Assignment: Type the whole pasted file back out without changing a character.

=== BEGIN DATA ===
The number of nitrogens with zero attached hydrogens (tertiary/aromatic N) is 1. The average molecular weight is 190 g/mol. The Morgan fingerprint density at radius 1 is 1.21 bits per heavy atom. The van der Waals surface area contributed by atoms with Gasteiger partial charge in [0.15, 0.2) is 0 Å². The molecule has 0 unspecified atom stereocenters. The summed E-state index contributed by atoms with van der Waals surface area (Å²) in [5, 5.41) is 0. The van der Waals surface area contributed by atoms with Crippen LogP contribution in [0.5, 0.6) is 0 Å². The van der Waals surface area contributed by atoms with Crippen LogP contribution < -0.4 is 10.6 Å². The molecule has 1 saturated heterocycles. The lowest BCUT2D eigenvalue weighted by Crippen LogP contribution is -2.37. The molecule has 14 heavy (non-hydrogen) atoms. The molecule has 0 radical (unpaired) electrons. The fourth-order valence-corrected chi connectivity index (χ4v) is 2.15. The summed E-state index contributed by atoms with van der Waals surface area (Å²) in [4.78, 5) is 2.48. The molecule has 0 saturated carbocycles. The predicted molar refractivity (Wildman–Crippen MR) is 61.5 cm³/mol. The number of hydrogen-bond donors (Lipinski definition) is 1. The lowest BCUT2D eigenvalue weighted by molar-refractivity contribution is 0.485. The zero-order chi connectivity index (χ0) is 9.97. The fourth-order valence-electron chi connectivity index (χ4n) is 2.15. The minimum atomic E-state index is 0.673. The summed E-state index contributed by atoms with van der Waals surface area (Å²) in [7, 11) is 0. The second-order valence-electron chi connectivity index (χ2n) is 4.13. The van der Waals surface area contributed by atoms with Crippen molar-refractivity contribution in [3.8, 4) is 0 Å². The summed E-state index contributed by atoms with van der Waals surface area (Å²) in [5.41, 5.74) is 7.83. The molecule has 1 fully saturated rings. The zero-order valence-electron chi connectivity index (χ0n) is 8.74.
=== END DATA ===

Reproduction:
The number of nitrogens with zero attached hydrogens (tertiary/aromatic N) is 1. The average molecular weight is 190 g/mol. The Morgan fingerprint density at radius 1 is 1.21 bits per heavy atom. The van der Waals surface area contributed by atoms with Gasteiger partial charge in [0.15, 0.2) is 0 Å². The molecule has 0 unspecified atom stereocenters. The summed E-state index contributed by atoms with van der Waals surface area (Å²) in [5, 5.41) is 0. The van der Waals surface area contributed by atoms with Crippen LogP contribution in [0.5, 0.6) is 0 Å². The van der Waals surface area contributed by atoms with Crippen LogP contribution < -0.4 is 10.6 Å². The molecule has 1 saturated heterocycles. The lowest BCUT2D eigenvalue weighted by Crippen LogP contribution is -2.37. The molecule has 14 heavy (non-hydrogen) atoms. The molecule has 0 radical (unpaired) electrons. The fourth-order valence-corrected chi connectivity index (χ4v) is 2.15. The summed E-state index contributed by atoms with van der Waals surface area (Å²) in [4.78, 5) is 2.48. The molecule has 0 saturated carbocycles. The predicted molar refractivity (Wildman–Crippen MR) is 61.5 cm³/mol. The number of hydrogen-bond donors (Lipinski definition) is 1. The lowest BCUT2D eigenvalue weighted by molar-refractivity contribution is 0.485. The zero-order chi connectivity index (χ0) is 9.97. The fourth-order valence-electron chi connectivity index (χ4n) is 2.15. The minimum atomic E-state index is 0.673. The summed E-state index contributed by atoms with van der Waals surface area (Å²) in [7, 11) is 0. The second-order valence-electron chi connectivity index (χ2n) is 4.13. The van der Waals surface area contributed by atoms with Crippen molar-refractivity contribution in [3.8, 4) is 0 Å². The summed E-state index contributed by atoms with van der Waals surface area (Å²) in [5.41, 5.74) is 7.83. The molecule has 1 fully saturated rings. The zero-order valence-electron chi connectivity index (χ0n) is 8.74.